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The ideal candidate for a career in supply chain today must possess a mastery of numbers as well as the ability to communicate with people both in and outside the organization, says Matthew Liotine, professor at the University of Illinois at Chicago.
Q: In an economy with 3.9-percent unemployment, what are the big issues in supply chain today?
Liotine: Many companies are coming to us looking for people with supply-chain experience, or whom they want to groom for the field. A big challenge for us at the university is trying to mold these people for careers in supply chain. We've put together a Masters of Science in Operations and Supply Chain and are inaugurating it this year, so we hope to address staffing needs in the field.
Q: How aware are your students of careers in supply chain?
Liotine: In the undergraduate community, they don't know what supply chain is. Sometimes I wish the industry would try to change its name, because it doesn't have the pizzazz of other fields like accounting or finance. So we have plant some seeds in the undergraduate and graduate community, to make them aware of what this field is, and how important supply chain is today to making businesses successful.
What’s interesting about the supply-chain field is how much it has transformed in the last five years through technology. There's so much automation going on. We're talking about forward-looking technologies like artificial intelligence, the Internet of Things and blockchain. These types of new technologies are now starting to catch the eye of students. And they’re saying, "I want to get involved in this."
Q: What do businesses tell you about how good a job you’re doing preparing students for careers in the industry?
Liotine: We get feedback all the time. Our Center for Supply Chain has a board of directors that represents supply-chain executives from major companies. They provide significant input into our Masters of Science and Supply Chain program. What they're looking for today is students who wear two hats – those with domain knowledge of the field, and also understand technology, can analyze data and use systems.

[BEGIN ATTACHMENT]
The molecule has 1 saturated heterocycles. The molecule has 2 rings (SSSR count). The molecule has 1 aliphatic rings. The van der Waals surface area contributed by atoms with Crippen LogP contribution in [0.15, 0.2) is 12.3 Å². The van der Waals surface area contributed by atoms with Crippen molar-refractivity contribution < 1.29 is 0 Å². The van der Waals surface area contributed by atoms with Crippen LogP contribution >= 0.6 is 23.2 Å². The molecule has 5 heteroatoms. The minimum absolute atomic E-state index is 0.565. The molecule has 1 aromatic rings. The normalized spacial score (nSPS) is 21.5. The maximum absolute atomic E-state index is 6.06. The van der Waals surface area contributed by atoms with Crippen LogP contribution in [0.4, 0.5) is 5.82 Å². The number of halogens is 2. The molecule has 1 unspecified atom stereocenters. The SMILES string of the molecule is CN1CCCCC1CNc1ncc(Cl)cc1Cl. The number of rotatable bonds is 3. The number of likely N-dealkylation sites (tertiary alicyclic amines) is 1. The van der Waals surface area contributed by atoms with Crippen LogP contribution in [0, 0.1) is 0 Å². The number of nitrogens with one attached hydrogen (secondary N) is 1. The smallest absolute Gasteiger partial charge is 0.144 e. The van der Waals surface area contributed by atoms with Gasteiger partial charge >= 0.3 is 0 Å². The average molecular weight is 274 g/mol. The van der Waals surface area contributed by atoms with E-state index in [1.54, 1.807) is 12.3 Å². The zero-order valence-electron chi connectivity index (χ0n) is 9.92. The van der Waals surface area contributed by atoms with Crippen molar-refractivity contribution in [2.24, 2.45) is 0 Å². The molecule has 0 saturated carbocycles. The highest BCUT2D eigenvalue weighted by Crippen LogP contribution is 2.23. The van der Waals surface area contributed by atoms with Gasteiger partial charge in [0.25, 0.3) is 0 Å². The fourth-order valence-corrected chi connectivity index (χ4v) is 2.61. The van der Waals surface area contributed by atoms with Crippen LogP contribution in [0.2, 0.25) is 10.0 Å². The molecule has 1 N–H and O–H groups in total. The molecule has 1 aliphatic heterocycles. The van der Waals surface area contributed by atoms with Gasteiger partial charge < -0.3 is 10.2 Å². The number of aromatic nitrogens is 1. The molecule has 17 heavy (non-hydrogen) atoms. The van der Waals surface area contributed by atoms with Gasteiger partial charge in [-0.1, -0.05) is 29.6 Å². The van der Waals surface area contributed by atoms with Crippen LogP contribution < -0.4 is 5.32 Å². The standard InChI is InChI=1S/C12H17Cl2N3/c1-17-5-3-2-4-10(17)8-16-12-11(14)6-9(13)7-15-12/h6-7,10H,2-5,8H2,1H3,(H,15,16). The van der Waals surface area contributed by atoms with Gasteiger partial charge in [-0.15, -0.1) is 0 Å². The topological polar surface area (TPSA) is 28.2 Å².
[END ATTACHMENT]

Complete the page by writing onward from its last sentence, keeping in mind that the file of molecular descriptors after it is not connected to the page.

In the end, it's all about making wise decisions. Which suppliers and markets should I choose? Where should I open up my next distribution center? Which technologies should I choose, and how do I bring them in?
Q: How do you enable both analytical and relationship skills within the same individual?
Liotine: We get students that have great resumes, but they all look the same on paper. What makes the difference is their people skills – how well they can communicate, solve problems and collaborate. So in our curriculum, we have team projects. We have students meeting with companies to solve problems, which allows them to interact with people within that company, and also with other companies. They learn how to manage themselves as a team, because it's all about teamwork.
Q: To what extent is technology obviating the need for human beings at all, because of automation? What do you tell your students about the role of people in the supply chain in the years ahead?
Liotine: I tell them that all this technology is wonderful, but it's just an enabler for new kinds of solutions. Technology allows you to form new business and supply-chain models, but you are the solution. You have to know how to use the technology. You need people to tell the robots what to do, and to develop processes and business models to drive the technology. That really elevates the level of technical people in the supply chain. Not only do they have to deal with the technology, they also have to understand business processes and how to use the technology to solve them.
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